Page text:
- Since everyone sleeps differently in regards to temperature I suggested she start by ‘dialing in’ her winter sleeping configuration. I loaned her a compact camping cot and my spare Helikon Tex Swagman and suggested she sleep using just her kit in her uninsulated garage in various temperatures during the winter to see what combinations keep her warm. I realize this isn’t necessarily identical to sleeping outside in the blowing snow, but if she gets cold in her garage she knows she needs to add more insulation.
- Practice sleeping outdoors in various conditions using her kit.
- Take the training previously discussed.
- Practice accessing and using the various gear in her pack:
- Finding a light quickly.
- Setting up a shelter.
- Start a fire and boil water with the wood stove.
- Navigate on a long hike with the maps and compass.
- Prior to each trip:
- Check the weather at her destination and for the route home.
- Pack appropriate weather-related gear.
- Pack the trip-specific custom map.
- Pack the trip-specific state maps.
- Replace any consumed food.
- Stay up to date on political, social and natural events that could result in a disaster in the areas she’ll be visiting.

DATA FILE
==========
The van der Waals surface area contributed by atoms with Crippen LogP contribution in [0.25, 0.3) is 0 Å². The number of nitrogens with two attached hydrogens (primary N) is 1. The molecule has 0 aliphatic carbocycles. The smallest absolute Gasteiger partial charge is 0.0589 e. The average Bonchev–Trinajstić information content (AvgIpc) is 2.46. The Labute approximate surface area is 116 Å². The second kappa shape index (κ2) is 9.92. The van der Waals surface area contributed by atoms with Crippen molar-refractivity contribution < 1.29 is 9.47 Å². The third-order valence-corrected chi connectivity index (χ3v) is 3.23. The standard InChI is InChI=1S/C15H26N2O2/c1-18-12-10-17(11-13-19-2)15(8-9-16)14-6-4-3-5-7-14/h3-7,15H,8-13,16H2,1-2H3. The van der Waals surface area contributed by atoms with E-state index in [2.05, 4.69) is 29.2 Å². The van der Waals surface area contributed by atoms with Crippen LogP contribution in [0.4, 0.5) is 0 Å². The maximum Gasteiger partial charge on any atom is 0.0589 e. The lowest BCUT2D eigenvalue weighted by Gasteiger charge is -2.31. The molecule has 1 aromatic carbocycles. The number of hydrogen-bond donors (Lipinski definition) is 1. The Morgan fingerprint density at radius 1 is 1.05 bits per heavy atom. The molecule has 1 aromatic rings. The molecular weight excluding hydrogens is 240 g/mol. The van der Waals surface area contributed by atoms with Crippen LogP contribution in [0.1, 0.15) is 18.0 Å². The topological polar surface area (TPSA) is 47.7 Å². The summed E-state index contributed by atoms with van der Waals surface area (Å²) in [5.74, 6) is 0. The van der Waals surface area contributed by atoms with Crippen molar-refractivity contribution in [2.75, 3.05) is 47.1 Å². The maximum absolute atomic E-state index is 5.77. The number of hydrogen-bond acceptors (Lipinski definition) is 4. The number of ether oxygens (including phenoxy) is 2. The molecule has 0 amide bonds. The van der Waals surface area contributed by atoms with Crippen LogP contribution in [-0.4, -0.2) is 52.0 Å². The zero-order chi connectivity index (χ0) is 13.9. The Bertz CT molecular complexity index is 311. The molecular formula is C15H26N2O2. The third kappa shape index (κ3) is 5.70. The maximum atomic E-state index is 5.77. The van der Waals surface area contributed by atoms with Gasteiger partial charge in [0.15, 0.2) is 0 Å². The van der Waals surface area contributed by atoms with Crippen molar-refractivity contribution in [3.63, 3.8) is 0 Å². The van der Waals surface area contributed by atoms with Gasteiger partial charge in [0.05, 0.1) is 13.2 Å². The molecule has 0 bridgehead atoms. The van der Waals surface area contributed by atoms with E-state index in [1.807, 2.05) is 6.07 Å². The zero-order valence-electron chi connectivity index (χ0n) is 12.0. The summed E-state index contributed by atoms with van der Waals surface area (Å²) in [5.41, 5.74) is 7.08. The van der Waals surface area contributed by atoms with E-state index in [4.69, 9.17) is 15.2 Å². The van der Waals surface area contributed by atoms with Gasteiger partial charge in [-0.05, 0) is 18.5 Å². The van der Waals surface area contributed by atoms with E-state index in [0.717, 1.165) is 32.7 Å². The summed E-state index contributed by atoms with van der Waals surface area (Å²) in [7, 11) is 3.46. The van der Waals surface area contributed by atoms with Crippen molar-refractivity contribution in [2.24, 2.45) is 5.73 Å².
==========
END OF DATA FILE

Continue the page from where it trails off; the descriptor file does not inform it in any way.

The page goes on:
- Charge her cell phone.
- Update apps and maps on her cell phone (as available).
- Charge all batteries.
- Check all gear for wear/damage.
- Check expiration dates:
- Glow stick
- Pepper spray inserts
- Refresh first aid training.
- Verify continued accuracy of custom maps.
- Renew waterproofing on clothing.
I’m pretty sure many of you reading this article are probably saying to yourself ‘she could save a lot of weight by getting rid of half of this stuff – it’s not necessary!’ If so I would ask you to review the requirements back at the beginning and keep in mind the region she’ll be operating in.
Much of the gear is stuff that I’ve personally used numerous times while hiking and backpacking in New England in pretty much every possible weather condition, so I’m comfortable recommending it. I’ve also gone back through the list a couple of dozen times and pared down a lot of stuff that I felt she could get by without, so I’m pretty comfortable that what’s there is the absolute minimum. If you’ve got thoughts or your own experiences about going ultralight for a Get Home Bag, then I’d encourage you to submit it to SurvivalBlog.